Sports Medicine Speeds Return Of Workers To The Job
When rehabilitating injured workers, its been found that the same principles that lead to successful recoveries for athletes can be applied in the workplace.
There is a common misconception that the preferred treatment for most musculoskeletal injuries, especially work-related injuries, consists of medication to dull the pain and rest to recuperate and promote healing.
While rest and anti-inflammatory medicines have a place, research shows this passive treatment plan has ill effects, and may in fact be somewhat detrimental to the progress of healing and safe return to a pre-injury condition.
The concept of active treatment is best demonstrated and most well known in athletics.
Most of us have observed an injured player on the field, and the rapid response of the medical team. Treatment begins immediately, and continues with a focused goal of a safe and timely return to activity.
This same goal has gained increased focus from employers. Employers today are prepared to assume a more active role in the treatment and rehabilitation process when an injury does occur.
Rehabilitation of workplace injuries presents challenges for the injured worker, the employer, the payer and medical providers. With most employers, there is a dual system of health care–group health programs, which provide for non-occupational medicine services, and workers compensation for the occupational medicine services.
Under non-occupational medicine group health programs, the cost drivers are only the actual medical services delivered.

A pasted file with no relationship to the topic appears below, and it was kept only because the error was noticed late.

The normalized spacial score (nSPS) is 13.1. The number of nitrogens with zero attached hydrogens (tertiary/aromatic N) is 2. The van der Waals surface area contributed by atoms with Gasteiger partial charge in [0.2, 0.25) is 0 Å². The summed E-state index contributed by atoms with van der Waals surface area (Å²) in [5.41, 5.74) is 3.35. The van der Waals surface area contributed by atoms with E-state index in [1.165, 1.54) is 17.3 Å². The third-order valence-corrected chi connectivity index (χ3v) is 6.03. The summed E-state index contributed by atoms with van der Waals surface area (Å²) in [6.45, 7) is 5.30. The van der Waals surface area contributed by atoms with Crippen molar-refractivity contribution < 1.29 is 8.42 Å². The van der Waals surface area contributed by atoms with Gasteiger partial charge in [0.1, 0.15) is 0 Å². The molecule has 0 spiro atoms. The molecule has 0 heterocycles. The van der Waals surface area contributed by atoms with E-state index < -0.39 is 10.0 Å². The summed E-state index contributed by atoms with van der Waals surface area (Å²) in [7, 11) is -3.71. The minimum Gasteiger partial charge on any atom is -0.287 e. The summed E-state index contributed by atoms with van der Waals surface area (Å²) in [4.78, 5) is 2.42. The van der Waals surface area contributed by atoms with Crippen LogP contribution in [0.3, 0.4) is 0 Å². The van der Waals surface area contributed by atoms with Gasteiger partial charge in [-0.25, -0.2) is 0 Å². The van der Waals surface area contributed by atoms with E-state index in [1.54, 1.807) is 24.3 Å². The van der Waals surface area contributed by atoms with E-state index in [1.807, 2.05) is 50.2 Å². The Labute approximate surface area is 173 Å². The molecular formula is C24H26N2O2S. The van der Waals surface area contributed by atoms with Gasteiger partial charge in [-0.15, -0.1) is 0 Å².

In the workers comp model, the actual cost of the medical care provided is only one of the cost drivers that contribute to the total cost of the case. It is estimated that up to 80% of the total cost results from length of time out of work, indemnity and wage replacement costs, and administrative costs.
Under this cost model, total cost becomes time-dependent for the duration of the case, as well as service-dependent with time being a truly variable cost.
Occupational health programs have been designed to treat injuries immediately, focus on return-to-work, and reduce the risk of re-injury. Employers, in short, understand that to remain competitive they must control the playing field. This is accomplished, in part, by caring for their star athletes–their employees.
Taking a sports medicine approach to treat workplace injuries has proven to be far more effective than simple bed rest and medications. Success of this model requires that four basic principles be in place:
Principle 1: A team approach among the team physician, therapist, injured athlete and coaches is required to achieve the goal of a timely return to activity for the athlete.
In the workers comp arena, the occupational medicine physician fills the role of “team physician.” The uniquely qualified occupational medicine physicians role is to evaluate and treat patients in the context of specific demands of the workplace.
Employers have a prime opportunity to reduce injured workers lost time from work merely by sending them to physicians skilled in occupational health care issues where they will receive prompt and effective treatment.
The occupational medicine physician-therapist team must coordinate and communicate their treatment plan with the injured worker, and their “coaches”–in this case the employer and payers. This communication between the physician/therapist, injured worker, employer, and payer must be consistent and frequent. This team must have the same goals and objectives as the sports team.
Principle 2: A key factor in the success of the sports medicine model is early intervention. This principle has been shown to be equally as effective with workplace injuries. How quickly workers were seen by the physician after the injury had an important effect on the claim.